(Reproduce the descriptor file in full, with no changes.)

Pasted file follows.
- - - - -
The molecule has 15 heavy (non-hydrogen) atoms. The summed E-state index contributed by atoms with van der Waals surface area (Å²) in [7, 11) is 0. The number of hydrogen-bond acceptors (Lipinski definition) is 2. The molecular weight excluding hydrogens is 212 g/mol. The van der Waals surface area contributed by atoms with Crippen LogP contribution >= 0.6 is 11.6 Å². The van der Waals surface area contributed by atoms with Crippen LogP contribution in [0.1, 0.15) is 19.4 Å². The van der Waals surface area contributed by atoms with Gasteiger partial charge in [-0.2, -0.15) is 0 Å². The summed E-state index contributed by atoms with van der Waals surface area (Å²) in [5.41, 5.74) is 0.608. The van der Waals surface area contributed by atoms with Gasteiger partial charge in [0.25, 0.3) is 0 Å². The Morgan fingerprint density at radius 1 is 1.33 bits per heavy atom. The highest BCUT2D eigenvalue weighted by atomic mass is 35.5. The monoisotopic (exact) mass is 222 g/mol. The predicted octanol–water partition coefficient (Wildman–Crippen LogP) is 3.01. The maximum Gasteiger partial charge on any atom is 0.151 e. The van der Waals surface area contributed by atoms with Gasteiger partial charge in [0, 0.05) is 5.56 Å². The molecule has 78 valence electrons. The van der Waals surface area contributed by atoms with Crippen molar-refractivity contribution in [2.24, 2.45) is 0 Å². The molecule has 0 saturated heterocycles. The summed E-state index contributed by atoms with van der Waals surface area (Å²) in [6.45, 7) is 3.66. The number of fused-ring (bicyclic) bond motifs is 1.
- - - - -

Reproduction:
The molecule has 15 heavy (non-hydrogen) atoms. The summed E-state index contributed by atoms with van der Waals surface area (Å²) in [7, 11) is 0. The number of hydrogen-bond acceptors (Lipinski definition) is 2. The molecular weight excluding hydrogens is 212 g/mol. The van der Waals surface area contributed by atoms with Crippen LogP contribution >= 0.6 is 11.6 Å². The van der Waals surface area contributed by atoms with Crippen LogP contribution in [0.1, 0.15) is 19.4 Å². The van der Waals surface area contributed by atoms with Gasteiger partial charge in [-0.2, -0.15) is 0 Å². The summed E-state index contributed by atoms with van der Waals surface area (Å²) in [5.41, 5.74) is 0.608. The van der Waals surface area contributed by atoms with Gasteiger partial charge in [0.25, 0.3) is 0 Å². The Morgan fingerprint density at radius 1 is 1.33 bits per heavy atom. The highest BCUT2D eigenvalue weighted by atomic mass is 35.5. The monoisotopic (exact) mass is 222 g/mol. The predicted octanol–water partition coefficient (Wildman–Crippen LogP) is 3.01. The maximum Gasteiger partial charge on any atom is 0.151 e. The van der Waals surface area contributed by atoms with Gasteiger partial charge in [0, 0.05) is 5.56 Å². The molecule has 78 valence electrons. The van der Waals surface area contributed by atoms with Crippen molar-refractivity contribution in [2.24, 2.45) is 0 Å². The molecule has 0 saturated heterocycles. The summed E-state index contributed by atoms with van der Waals surface area (Å²) in [6.45, 7) is 3.66. The number of fused-ring (bicyclic) bond motifs is 1.